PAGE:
Zombie Walk - 2014 - 131
Hungry and scary zombie!

Then I joined my peers and it was really good fun. Some costumes were unbelievable and very realistic! I could swear some people have been zombies in previous lives… if it does make sense! Thousand of zombies got together to raise funds for Foodbank SA which is a noble cause (you can donate money or non perishable food)! The event is¬†very well organized with policemen closing the roads where the march takes place (East terrace, Rundle street, Pultney street and Pirie¬†street)… it is hilarious to see people faces when you are walking down the streets: some are curious, some are excited and others are totally speechless because they have no idea what is going on, why all this blood and these strange faces… I am still smiling when thinking of this old couple who nearly had a stroke when they saw me ūüėČ

Zombie Walk - 2014 - 059
Marie-Antoinette had it coming!

I think it is so cool that Adelaide can compete with other major cities by hosting a really amazing and entertaining zombie walk with thousands of walking dead marching on our streets! When you think it all started a couple of years ago with a few people who were passionate about it and decided they will make it happen no matter what… at the beginning it was a really discrete and small event but as the years go by it is getting more and more famous and important and I think it is wonderful to be part of it!

Zombie Walk - 2014 - 234
Did you ask for a pizza with anchoves?

Adelaide Zombie Walk

Every year in October

http://www.adelaidezombiewalk.com/index.html

Red

She stopped the car at the red light. She looked briefly into the rearview mirror and she noticed her eyes were still red from crying.¬† The roses were lying next to her on the front seat. She was wondering who was sending the flowers; probably somebody who wanted to feel good about it! Each damn year on Valentine’s day it was the same old scenario: a beautiful deep red bouquet would be delivered to her work place without a card or a message. In a way it felt good that somebody cared about her, but at the same time it hurt so much because it also reminded her of the passion and love she once had, which had been tragically and irremediably taken away from her.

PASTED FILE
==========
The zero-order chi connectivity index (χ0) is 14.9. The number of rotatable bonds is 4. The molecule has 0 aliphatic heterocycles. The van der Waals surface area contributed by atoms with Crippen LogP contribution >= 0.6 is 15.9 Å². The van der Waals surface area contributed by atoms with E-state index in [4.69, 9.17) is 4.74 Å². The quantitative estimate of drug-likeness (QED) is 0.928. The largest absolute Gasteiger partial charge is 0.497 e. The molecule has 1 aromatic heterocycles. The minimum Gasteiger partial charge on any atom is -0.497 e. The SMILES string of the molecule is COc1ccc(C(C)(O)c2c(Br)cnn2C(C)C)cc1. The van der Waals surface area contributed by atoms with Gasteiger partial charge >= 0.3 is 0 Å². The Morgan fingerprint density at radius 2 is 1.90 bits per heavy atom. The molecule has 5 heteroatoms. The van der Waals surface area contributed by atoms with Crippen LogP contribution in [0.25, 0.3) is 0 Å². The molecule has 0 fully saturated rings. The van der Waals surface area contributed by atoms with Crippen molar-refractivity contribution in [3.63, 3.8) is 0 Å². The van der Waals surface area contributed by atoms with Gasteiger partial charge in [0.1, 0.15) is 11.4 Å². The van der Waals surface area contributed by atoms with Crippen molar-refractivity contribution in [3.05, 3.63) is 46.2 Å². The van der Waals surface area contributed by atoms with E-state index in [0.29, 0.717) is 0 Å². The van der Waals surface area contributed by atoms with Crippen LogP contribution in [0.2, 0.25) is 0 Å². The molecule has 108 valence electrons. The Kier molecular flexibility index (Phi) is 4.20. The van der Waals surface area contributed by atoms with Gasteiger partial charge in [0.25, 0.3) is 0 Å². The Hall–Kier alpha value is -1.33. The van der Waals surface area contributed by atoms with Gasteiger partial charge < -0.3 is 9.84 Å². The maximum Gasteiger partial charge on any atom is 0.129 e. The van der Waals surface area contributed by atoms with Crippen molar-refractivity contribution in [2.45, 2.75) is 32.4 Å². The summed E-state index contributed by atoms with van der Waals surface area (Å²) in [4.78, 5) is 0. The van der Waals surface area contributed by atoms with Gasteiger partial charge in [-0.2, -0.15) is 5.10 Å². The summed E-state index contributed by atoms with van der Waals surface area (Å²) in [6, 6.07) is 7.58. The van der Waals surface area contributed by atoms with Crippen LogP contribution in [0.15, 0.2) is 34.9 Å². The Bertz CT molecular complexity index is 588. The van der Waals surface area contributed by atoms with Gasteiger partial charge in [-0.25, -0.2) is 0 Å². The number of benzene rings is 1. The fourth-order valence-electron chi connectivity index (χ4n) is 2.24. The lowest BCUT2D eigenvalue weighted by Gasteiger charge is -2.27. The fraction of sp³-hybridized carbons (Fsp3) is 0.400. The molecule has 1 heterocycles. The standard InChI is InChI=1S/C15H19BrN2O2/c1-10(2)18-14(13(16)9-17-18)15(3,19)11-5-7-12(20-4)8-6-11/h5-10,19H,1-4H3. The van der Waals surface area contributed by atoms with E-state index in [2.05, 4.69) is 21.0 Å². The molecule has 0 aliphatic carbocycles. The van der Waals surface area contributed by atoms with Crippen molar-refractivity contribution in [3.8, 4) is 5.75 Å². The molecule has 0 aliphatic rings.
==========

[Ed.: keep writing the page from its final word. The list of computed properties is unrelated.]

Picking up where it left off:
————————————————————————————-

This text is one of¬†my assignments from¬†creative writing class. Rather than starting to write from¬†an idea, I was encouraged to start with a word that would act as a trigger for writing. The idea is¬†to explore the sounds and meanings of words, to get new ideas and perspectives. I was asked to write only a paragraph (short story) using the trigger word: RED by sound or by meaning… it was up to me! I must say it was interesting because I never proceeded this way before… generally ideas or images drive my creativity! So it was interesting to start from a simple word as “red” and build a story around it! I am happy with the result because I managed to create a story in just 100 words! What I really enjoyed about this¬†exercice is the fact that at the¬†beginning I had no idea where my story would go… I just knew I would use “valentine’s day”, “roses”, “traffic light”, “passion” because they are deeply associated to the red colour but my story really took life under my pen with the words I was using one line¬†at a time, growing like a deep velvet rose on¬†the heart of my white page filling it with its warm colour!¬†